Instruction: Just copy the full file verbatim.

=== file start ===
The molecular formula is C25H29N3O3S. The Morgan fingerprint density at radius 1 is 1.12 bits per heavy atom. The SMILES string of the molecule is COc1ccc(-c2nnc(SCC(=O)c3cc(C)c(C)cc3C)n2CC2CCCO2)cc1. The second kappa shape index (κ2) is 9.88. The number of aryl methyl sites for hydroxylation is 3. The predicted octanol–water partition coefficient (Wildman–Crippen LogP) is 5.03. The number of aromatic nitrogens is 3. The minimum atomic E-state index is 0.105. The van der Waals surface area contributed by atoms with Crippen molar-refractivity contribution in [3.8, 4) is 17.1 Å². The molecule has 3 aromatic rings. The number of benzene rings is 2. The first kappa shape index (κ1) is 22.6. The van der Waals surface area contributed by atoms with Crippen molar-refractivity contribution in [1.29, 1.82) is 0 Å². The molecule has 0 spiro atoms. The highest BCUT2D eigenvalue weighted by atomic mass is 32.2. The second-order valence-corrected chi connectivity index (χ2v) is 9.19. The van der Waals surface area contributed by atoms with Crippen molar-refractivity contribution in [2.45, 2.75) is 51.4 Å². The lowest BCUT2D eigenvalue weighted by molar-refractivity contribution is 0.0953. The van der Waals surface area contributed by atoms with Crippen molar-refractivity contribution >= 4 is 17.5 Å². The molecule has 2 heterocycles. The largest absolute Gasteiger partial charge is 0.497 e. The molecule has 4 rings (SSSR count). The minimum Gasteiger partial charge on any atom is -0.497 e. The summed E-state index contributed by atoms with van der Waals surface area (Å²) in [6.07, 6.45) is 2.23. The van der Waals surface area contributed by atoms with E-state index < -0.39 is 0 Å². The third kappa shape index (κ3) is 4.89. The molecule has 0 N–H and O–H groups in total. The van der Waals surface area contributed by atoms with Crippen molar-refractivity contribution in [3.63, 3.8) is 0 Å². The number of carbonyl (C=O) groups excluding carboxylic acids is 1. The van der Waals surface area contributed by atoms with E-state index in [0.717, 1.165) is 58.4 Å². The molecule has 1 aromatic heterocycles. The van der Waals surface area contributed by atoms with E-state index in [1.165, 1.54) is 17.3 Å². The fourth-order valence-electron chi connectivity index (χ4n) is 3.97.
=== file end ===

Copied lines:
The molecular formula is C25H29N3O3S. The Morgan fingerprint density at radius 1 is 1.12 bits per heavy atom. The SMILES string of the molecule is COc1ccc(-c2nnc(SCC(=O)c3cc(C)c(C)cc3C)n2CC2CCCO2)cc1. The second kappa shape index (κ2) is 9.88. The number of aryl methyl sites for hydroxylation is 3. The predicted octanol–water partition coefficient (Wildman–Crippen LogP) is 5.03. The number of aromatic nitrogens is 3. The minimum atomic E-state index is 0.105. The van der Waals surface area contributed by atoms with Crippen molar-refractivity contribution in [3.8, 4) is 17.1 Å². The molecule has 3 aromatic rings. The number of benzene rings is 2. The first kappa shape index (κ1) is 22.6. The van der Waals surface area contributed by atoms with Crippen molar-refractivity contribution in [1.29, 1.82) is 0 Å². The molecule has 0 spiro atoms. The highest BCUT2D eigenvalue weighted by atomic mass is 32.2. The second-order valence-corrected chi connectivity index (χ2v) is 9.19. The van der Waals surface area contributed by atoms with Crippen molar-refractivity contribution in [2.45, 2.75) is 51.4 Å². The lowest BCUT2D eigenvalue weighted by molar-refractivity contribution is 0.0953. The van der Waals surface area contributed by atoms with Crippen molar-refractivity contribution >= 4 is 17.5 Å². The molecule has 2 heterocycles. The largest absolute Gasteiger partial charge is 0.497 e. The molecule has 4 rings (SSSR count). The minimum Gasteiger partial charge on any atom is -0.497 e. The summed E-state index contributed by atoms with van der Waals surface area (Å²) in [6.07, 6.45) is 2.23. The van der Waals surface area contributed by atoms with E-state index < -0.39 is 0 Å². The third kappa shape index (κ3) is 4.89. The molecule has 0 N–H and O–H groups in total. The van der Waals surface area contributed by atoms with Crippen molar-refractivity contribution in [3.63, 3.8) is 0 Å². The number of carbonyl (C=O) groups excluding carboxylic acids is 1. The van der Waals surface area contributed by atoms with E-state index in [0.717, 1.165) is 58.4 Å². The molecule has 1 aromatic heterocycles. The van der Waals surface area contributed by atoms with E-state index in [1.165, 1.54) is 17.3 Å². The fourth-order valence-electron chi connectivity index (χ4n) is 3.97.